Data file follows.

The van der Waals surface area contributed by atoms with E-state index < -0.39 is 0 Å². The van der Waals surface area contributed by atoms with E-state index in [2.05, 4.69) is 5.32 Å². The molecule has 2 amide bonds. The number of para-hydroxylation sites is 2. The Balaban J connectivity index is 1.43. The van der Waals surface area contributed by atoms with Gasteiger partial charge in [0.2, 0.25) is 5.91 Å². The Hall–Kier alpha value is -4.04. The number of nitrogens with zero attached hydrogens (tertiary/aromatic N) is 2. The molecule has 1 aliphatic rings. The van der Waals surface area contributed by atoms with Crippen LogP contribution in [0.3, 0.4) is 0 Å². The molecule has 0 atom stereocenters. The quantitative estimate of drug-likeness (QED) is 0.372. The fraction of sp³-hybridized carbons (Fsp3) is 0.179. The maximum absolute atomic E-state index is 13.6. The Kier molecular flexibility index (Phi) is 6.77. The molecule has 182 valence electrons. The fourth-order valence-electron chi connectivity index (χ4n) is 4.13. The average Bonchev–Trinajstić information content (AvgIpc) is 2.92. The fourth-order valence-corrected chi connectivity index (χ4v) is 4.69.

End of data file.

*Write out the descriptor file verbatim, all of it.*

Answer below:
The van der Waals surface area contributed by atoms with E-state index < -0.39 is 0 Å². The van der Waals surface area contributed by atoms with E-state index in [2.05, 4.69) is 5.32 Å². The molecule has 2 amide bonds. The number of para-hydroxylation sites is 2. The Balaban J connectivity index is 1.43. The van der Waals surface area contributed by atoms with Gasteiger partial charge in [0.2, 0.25) is 5.91 Å². The Hall–Kier alpha value is -4.04. The number of nitrogens with zero attached hydrogens (tertiary/aromatic N) is 2. The molecule has 1 aliphatic rings. The van der Waals surface area contributed by atoms with Crippen LogP contribution in [0.3, 0.4) is 0 Å². The molecule has 0 atom stereocenters. The quantitative estimate of drug-likeness (QED) is 0.372. The fraction of sp³-hybridized carbons (Fsp3) is 0.179. The maximum absolute atomic E-state index is 13.6. The Kier molecular flexibility index (Phi) is 6.77. The molecule has 182 valence electrons. The fourth-order valence-electron chi connectivity index (χ4n) is 4.13. The average Bonchev–Trinajstić information content (AvgIpc) is 2.92. The fourth-order valence-corrected chi connectivity index (χ4v) is 4.69.